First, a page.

women BoD 3Most people agree that there are not enough women in corporate boardrooms, but there is little consensus on the best way to increase numbers and improve director diversity. Some countries use voluntary targets, while others employ tougher (often controversial) legislative measures such as binding quotas to tackle the problem.

The final report from Lord Mervyn Davies, who has championed gender equality in the boardroom, will show that FTSE 100 companies have met the target of having 25% women on their boards – double the number in 2011 when the target was set. Then, just 135 of 1,076 (12.5%) FTSE 100 directorships were held by women.

Davies, a former trade minister and chairman of Standard Chartered bank, will set a new target of 33% female board members by 2020 and widen the scope to all FTSE 350 firms. But he says the introduction of legally enforced quotas is unwarranted as the progress so far proves that the voluntary approach is working.

In Europe, binding gender quotas are increasingly prevalent. In March 2015, Germany became the latest European country to make quotas mandatory. Starting in 2016, major German companies will need to fill 30 percent of non-executive board seats with women. Germany follows in the footsteps of other European countries such as Norway, Italy, France, and Spain in instituting such a policy.

As corporate governance rises up the agenda, gender inequality in global boardrooms and a lack of diversity in senior decision-making is getting more scrutiny from the public and stakeholders.

Facts show that the glittering prizes are falling to women. General Motors, IBM, PepsiCo, Lockheed Martin and DuPont are among a couple of dozen giant American companies with female bosses. Oxford University is about to follow the footsteps of Harvard and appoint its first female leader; and next year the United States may elect its first woman president. Women still have an enormous way to go: the New York Times points out that more big American firms are run by men called John than by women. But the trend is clear: women now make up more than 50% of university graduates and of new hires by big employers.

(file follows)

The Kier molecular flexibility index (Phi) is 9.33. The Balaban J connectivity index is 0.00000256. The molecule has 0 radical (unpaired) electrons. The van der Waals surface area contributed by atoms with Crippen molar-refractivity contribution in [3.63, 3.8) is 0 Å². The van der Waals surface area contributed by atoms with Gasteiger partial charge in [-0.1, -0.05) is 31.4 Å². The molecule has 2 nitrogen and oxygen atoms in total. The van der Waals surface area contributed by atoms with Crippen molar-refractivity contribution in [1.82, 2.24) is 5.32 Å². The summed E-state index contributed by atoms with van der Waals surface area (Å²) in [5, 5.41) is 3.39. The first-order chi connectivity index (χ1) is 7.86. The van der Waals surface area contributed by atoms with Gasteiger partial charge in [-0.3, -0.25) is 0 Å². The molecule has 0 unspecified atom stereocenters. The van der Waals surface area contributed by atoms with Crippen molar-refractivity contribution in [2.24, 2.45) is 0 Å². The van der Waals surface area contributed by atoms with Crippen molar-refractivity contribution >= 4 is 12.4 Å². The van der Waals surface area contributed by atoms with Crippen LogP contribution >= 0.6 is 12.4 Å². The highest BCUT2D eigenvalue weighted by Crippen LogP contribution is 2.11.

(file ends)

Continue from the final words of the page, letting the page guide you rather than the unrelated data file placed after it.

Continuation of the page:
women BoD 4Will this growing cadre of female bosses manage any differently from men? Forty years ago feminists would have found the very question demeaning. Pioneers such as Margaret Thatcher argued that women could and would do the same job as men, if given a chance. But today some management scholars argue that women excel in the leadership qualities most valued in modern firms.

McKinsey produced a 2007 and 2008 study, the consulting firm found that five “leadership behaviours” are seen in women more frequently than in men: people-development; setting expectations and rewards; providing role models; giving inspiration; and participative decision-making. It argued that such behaviours are particularly valuable in today’s less-hierarchical companies. By contrast, the two that men were found to adopt more often than women sound rather old-fashioned: control and corrective action; and individualistic decision-making.

Those who say women are better suited to taking charge of today’s companies also lean on two other arguments. The first is that women are better at “androgynous” management—that is, combining supposedly “male” and “female” characteristics into a powerful mixture.

This is particularly valuable in businesses undergoing great upheaval, which need a combination of command-and-control and caring-and-sharing. The second is that women differ from men not so much in their leadership styles as in the values that they bring to the job. They are much more influenced by compassion and fairness than men.

Campaigners are quick to point out that only 8pc of FTSE 100 directors are women. This statistic is the crux of their argument for quotas to lift the number of female board members. But their campaign misses a particularly pertinent point: 92pc of directors are men. In 2015, despite all the lobbying and proposed quotas, it is men rather than women who will decide the future of equality in the boardroom.

So, if men still have the balance of power, why will women win the argument?

Future leaders will realise that a perfect process doesn’t guarantee success. The best companies employ the best people, then give them the freedom to follow their initiative. Once it becomes clear that the only way to create a great company is to employ great people, the smart top men will realise that lots of “the best men for the job” are women.

The idea of hiring only the very best (people who rate nine or 10 out of 10) doesn’t just apply to the boardroom – having great people throughout the organisation, from shop floor to the top tier is a magic formula for success. Putting high-achieving women into the heart of middle management is much more powerful than board quotas. Promoting proven talent will ensure that women occupy more places round their board table.